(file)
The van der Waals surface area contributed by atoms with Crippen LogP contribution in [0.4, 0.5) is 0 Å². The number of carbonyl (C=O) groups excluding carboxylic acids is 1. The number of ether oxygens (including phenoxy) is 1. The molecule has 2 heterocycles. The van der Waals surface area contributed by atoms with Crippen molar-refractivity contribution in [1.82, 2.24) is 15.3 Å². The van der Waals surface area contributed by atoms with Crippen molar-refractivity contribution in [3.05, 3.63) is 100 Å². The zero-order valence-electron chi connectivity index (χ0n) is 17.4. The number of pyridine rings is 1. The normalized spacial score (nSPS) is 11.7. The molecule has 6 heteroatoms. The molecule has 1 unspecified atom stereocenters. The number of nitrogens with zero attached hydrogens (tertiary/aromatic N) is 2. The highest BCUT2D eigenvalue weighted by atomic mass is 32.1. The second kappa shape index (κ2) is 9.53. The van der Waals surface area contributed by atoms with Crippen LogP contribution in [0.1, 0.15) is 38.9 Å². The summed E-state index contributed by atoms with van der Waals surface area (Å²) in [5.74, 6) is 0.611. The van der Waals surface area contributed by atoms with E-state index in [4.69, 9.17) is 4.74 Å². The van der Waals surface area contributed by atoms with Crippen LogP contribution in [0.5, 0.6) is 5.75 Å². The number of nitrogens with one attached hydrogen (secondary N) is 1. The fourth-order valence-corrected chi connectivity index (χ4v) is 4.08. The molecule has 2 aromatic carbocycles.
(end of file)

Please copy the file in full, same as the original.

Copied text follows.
The van der Waals surface area contributed by atoms with Crippen LogP contribution in [0.4, 0.5) is 0 Å². The number of carbonyl (C=O) groups excluding carboxylic acids is 1. The number of ether oxygens (including phenoxy) is 1. The molecule has 2 heterocycles. The van der Waals surface area contributed by atoms with Crippen molar-refractivity contribution in [1.82, 2.24) is 15.3 Å². The van der Waals surface area contributed by atoms with Crippen molar-refractivity contribution in [3.05, 3.63) is 100 Å². The zero-order valence-electron chi connectivity index (χ0n) is 17.4. The number of pyridine rings is 1. The normalized spacial score (nSPS) is 11.7. The molecule has 6 heteroatoms. The molecule has 1 unspecified atom stereocenters. The number of nitrogens with zero attached hydrogens (tertiary/aromatic N) is 2. The highest BCUT2D eigenvalue weighted by atomic mass is 32.1. The second kappa shape index (κ2) is 9.53. The van der Waals surface area contributed by atoms with Crippen LogP contribution in [0.1, 0.15) is 38.9 Å². The summed E-state index contributed by atoms with van der Waals surface area (Å²) in [5.74, 6) is 0.611. The van der Waals surface area contributed by atoms with E-state index in [4.69, 9.17) is 4.74 Å². The van der Waals surface area contributed by atoms with Crippen LogP contribution in [0.5, 0.6) is 5.75 Å². The number of nitrogens with one attached hydrogen (secondary N) is 1. The fourth-order valence-corrected chi connectivity index (χ4v) is 4.08. The molecule has 2 aromatic carbocycles.